We’ve all heard of William Tyrrell. Every news story that features the missing three year old garners hundreds of comments expressing the same sentiment: bring him home.
But William is only one of a staggering 70,000 people that have gone missing in Australia in the last two years. That equates to 100 people a day, or one person every fifteen minutes. Many of their faces flash across our social media feeds; but only the big cases make the news.
Many of these stories have happy endings; the missing person returns, or they are found safe and sound. But in too many cases they just disappear, leaving a huge gaping hole in the lives of their loved ones.
Amelia Kaiser, 22, says that she has been living in a state of grief, anguish and confusion since her mother, 43-year-old Lorrin Whitehead (formally Lorrin Kaiser) went missing in February, 2013.
“I never thought this could happen to me and my family,” Amelia says.
“We were a normal family- full of love, laughter, mischief and also some hard times. But we always pulled through together with a smile.”
Lorrin was captured on CCTV leaving a supermarket in her hometown Bannockhurn, Victoria, and has not been seen again since.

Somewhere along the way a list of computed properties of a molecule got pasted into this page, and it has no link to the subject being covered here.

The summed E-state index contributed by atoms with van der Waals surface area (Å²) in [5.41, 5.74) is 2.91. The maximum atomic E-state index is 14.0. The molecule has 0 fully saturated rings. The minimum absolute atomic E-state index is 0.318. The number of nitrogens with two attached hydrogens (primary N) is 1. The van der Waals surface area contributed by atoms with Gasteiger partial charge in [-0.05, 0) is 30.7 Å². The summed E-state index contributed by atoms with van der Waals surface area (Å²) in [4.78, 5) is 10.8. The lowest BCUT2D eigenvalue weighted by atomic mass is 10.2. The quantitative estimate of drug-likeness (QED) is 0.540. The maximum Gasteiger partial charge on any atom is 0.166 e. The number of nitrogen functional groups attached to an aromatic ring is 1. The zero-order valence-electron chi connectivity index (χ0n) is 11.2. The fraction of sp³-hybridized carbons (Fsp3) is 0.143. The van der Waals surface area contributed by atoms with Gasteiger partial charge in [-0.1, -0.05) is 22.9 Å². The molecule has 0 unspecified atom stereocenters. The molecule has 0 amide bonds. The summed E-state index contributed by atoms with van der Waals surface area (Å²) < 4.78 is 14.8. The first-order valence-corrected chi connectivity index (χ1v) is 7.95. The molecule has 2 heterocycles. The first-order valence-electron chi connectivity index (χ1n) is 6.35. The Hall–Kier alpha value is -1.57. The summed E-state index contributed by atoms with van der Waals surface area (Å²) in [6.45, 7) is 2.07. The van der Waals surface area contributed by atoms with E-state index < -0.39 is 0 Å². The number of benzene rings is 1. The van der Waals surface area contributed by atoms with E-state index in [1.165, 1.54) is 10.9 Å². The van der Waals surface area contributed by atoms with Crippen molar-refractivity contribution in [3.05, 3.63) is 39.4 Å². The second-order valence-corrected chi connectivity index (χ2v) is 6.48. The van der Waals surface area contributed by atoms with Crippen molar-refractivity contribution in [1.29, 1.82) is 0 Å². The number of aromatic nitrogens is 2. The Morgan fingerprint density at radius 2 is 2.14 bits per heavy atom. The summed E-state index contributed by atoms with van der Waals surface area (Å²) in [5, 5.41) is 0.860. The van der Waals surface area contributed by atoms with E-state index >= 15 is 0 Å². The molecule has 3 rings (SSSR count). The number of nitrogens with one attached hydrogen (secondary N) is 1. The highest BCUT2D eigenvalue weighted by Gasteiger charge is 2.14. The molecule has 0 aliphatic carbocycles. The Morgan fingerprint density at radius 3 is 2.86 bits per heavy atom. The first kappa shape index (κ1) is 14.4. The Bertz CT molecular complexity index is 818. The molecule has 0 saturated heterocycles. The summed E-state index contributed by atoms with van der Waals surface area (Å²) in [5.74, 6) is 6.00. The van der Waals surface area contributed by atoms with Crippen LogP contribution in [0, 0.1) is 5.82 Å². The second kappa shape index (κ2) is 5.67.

Coping with the disappearance of her mother has left Kaiser in a constant state of anxiety. “I speculate continuously. If I just make the right call to the right person, I'll solve this mystery. If I look in the right place, I'll find her.
“My entire family has been overwhelmed in grief and sadness- we live day to day; One foot in front of the other. We celebrate the little milestones we reach but at each of these celebrations a piece of our heart is missing,” Kaiser explains.
In situations like these, there are often more questions than there are answers. In fact, Kaiser says that she is haunted by questions: “Where did she go? Was she given a ride somewhere? Was she a victim of foul play? Is she in a hospital unable to say where she belongs? Does she feel abandoned, frightened, lonely?”